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New Balance plans to close its Boston factory for good, trimming 60-plus jobs in the city

Running-shoe company New Balance plans to close its Boston factory in February, trimming 63 jobs in the city, even as it makes plans for more manufacturing jobs elsewhere in New England.

Chief executive Joe Preston said he went to the Brighton plant, at the end of Newton Street above the Mass. Pike, to break the news to factory workers on Friday morning. The company, whose headquarters offices are less than two miles away from the plant, is also cutting fewer than 50 non-manufacturing jobs in the US. Taken together, these job cuts represent 110 or so employees out of a global workforce of 7,700, including about 3,500 in this country.

However, New Balance expects to add as many as 150 jobs across its remaining locations in New England within the next year, most notably at a new factory in Methuen that is on track to open in mid-2021. The displaced Brighton workers are encouraged to apply to these new positions. Preston said shifting work to Methuen from Boston puts it closer to its manufacturing plant in Lawrence, where the company also does research and development. In total, New Balance employs about 900 manufacturing workers today among the Lawrence and Brighton plants and its three factories in Maine.

New Balance remains unusual in the industry because of its emphasis on US manufacturing, although the majority of its shoes continue to be made in Asia.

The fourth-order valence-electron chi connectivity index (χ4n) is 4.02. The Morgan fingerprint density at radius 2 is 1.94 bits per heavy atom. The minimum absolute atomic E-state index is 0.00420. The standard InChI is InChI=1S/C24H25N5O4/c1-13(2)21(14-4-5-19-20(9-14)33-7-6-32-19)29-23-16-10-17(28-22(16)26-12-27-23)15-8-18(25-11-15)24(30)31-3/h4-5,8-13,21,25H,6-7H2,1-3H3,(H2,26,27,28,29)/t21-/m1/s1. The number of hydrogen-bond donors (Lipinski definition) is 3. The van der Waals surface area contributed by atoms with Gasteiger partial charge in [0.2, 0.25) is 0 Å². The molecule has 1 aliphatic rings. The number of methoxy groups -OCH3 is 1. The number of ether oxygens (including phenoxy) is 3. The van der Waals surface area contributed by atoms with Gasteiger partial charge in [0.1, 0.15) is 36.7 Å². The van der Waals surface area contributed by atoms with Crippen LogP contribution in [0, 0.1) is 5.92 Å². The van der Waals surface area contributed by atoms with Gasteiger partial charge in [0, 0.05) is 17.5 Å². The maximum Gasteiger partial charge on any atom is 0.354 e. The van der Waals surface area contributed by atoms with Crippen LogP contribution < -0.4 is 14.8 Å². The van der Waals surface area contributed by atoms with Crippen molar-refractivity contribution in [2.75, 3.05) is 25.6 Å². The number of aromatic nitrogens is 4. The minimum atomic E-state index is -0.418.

“At the core of it, the commitment of the company to domestic manufacturing is as strong as ever,” Preston said. “That may not seem like it today, but that’s an absolute fact.”

The new Methuen factory — about 80,000 square feet, a similar size to the one in Brighton — has been in the works for a while. In 2019, the company was awarded $900,000 in state tax credits, to be spread out over three years, and $272,000 in local property tax breaks to help subsidize what was then billed as a $33 million project.

New Balance, owned by Jim and Anne Davis, has generated about $4 billion in revenue in each of the past three years. Preston said he expects revenue to decline this year, in large part because of widespread retail closures in the spring due to the COVID-19 pandemic and a second wave of closures that took effect in Europe this fall. The company’s digital sales have surged amid the pandemic, from 30 percent of New Balance’s business a year ago to about 50 percent today, and New Balance is racing to adapt. Changes include major upgrades to the company’s websites across its global markets, and a new ship-from-store function to improve the availability of various models and sizes of shoes beyond what’s in the warehouses.

“COVID has accelerated everything,” Preston said. “It has completely changed the way we operate, the way we need to organize, the way we need to resource.”

In addition to online channels, New Balance sells its shoes through its own branded stores — 3,500 worldwide, mostly owned and operated by franchisees — as well as third-party retailers such as sporting goods chains and independent shoe stores.

“Consumers … will go back to stores, there’s no doubt about that,” Preston said. “But the convenience of buying online is something that’s here to stay.”


Jon Chesto can be reached at jon.chesto@globe.com. Follow him on Twitter @jonchesto.

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